Halloween is as pure and undiluted as its title. In the small town of Haddonfield, Illinois, a teenage baby sitter tries to survive a Halloween night of relentless terror, during which a knife-wielding maniac goes after the town's hormonally charged youths. Director John Carpenter takes this simple situation and orchestrates a superbly mounted symphony of horrors. It's a movie much scarier for its dark spaces and ominous camera movements than for its explicit bloodletting (which is actually minimal). Composed by Carpenter himself, the movie's freaky music sets the tone; and his script (cowritten with Debra Hill) is laced with references to other horror pictures, especially Psycho. The baby sitter is played by Jamie Lee Curtis, the real-life daughter of Psycho victim Janet Leigh; and the obsessed policeman played by Donald Pleasence is named Sam Loomis, after John Gavin's character in Psycho. In the end, though, Halloween stands on its own as an uncannily frightening experience--it's one of those movies that had audiences literally jumping out of their seats and shouting at the screen. ("No! Don't drop that knife!") Produced on a low budget, the picture turned a monster profit, and spawned many sequels, none of which approached the 1978 original. Curtis returned for two more installments: 1981's dismal Halloween II, which picked up the story the day after the unfortunate events, and 1998's occasionally gripping Halloween H20, which proved the former baby sitter was still haunted after 20 years. --Robert HortonAdditional Features :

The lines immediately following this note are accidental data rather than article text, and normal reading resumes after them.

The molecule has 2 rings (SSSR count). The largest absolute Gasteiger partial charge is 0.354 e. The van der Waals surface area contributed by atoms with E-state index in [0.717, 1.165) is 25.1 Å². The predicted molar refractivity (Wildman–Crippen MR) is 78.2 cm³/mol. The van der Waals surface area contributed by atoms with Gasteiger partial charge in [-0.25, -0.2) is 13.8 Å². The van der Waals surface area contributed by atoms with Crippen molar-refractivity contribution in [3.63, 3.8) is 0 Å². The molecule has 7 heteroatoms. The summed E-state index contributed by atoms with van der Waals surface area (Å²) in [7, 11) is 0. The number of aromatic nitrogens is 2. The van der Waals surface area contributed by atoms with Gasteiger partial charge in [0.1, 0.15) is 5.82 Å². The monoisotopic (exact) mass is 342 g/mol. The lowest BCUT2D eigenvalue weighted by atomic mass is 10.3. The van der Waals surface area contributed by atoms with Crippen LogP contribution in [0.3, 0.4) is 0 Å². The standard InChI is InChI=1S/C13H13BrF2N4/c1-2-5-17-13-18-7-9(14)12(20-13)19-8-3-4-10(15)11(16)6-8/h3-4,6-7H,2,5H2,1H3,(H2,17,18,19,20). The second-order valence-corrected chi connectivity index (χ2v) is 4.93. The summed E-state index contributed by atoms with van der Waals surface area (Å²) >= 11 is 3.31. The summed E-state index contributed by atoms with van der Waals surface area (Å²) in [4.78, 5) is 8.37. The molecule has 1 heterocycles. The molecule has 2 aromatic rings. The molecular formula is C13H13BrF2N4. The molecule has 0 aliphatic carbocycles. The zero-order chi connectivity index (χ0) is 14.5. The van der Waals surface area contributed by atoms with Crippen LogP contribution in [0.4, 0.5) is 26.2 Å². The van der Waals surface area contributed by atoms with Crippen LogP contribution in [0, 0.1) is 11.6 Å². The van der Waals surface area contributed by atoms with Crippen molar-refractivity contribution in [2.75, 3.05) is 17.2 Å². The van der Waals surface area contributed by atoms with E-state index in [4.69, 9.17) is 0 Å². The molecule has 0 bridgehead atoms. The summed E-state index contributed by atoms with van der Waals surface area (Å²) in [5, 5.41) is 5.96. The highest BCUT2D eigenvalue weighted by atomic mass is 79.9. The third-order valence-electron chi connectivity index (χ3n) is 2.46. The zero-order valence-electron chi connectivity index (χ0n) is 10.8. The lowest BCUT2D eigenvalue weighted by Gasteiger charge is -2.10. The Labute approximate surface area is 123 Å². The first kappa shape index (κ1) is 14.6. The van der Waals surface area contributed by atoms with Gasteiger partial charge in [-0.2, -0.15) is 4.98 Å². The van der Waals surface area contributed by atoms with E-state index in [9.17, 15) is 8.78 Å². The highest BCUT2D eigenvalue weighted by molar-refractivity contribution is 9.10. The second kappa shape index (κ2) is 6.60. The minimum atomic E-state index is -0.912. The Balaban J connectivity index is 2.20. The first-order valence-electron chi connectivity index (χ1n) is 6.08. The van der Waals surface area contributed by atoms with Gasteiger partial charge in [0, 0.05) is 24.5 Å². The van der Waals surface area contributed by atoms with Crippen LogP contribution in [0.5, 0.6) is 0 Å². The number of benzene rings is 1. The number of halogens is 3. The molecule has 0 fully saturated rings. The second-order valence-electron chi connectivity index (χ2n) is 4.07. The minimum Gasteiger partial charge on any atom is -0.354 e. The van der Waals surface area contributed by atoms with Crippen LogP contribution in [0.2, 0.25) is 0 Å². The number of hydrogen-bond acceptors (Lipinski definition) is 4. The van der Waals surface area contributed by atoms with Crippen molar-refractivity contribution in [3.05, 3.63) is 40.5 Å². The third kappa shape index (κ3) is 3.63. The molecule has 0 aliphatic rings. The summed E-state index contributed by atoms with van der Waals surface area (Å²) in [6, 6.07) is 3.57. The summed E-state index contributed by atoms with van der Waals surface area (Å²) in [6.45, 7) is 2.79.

This collector's edition of Halloween has been fully restored under the supervision of Lucasfilm's THX Digital Mastering Services. The video was transferred by the award-winning colorist Adam Adams (Terminator 2, Titanic) from a new 35mm interpositive (made from the original camera negative) and approved by the film's cinematographer Dean Cundey (Jurassic Park, Who Framed Roger Rabbit). The new Dolby stereo surround soundtrack was created by Chace Productions in association with Alan Howarth using the original 16-track music-studio master and the recently discovered original 35mm magnetic dialogue and effects track. The original theatrical trailers, television spots, radio spots, and the featurette Halloween Unmasked 2000, produced and directed by Mark Cerulli, follow the film's conclusion.
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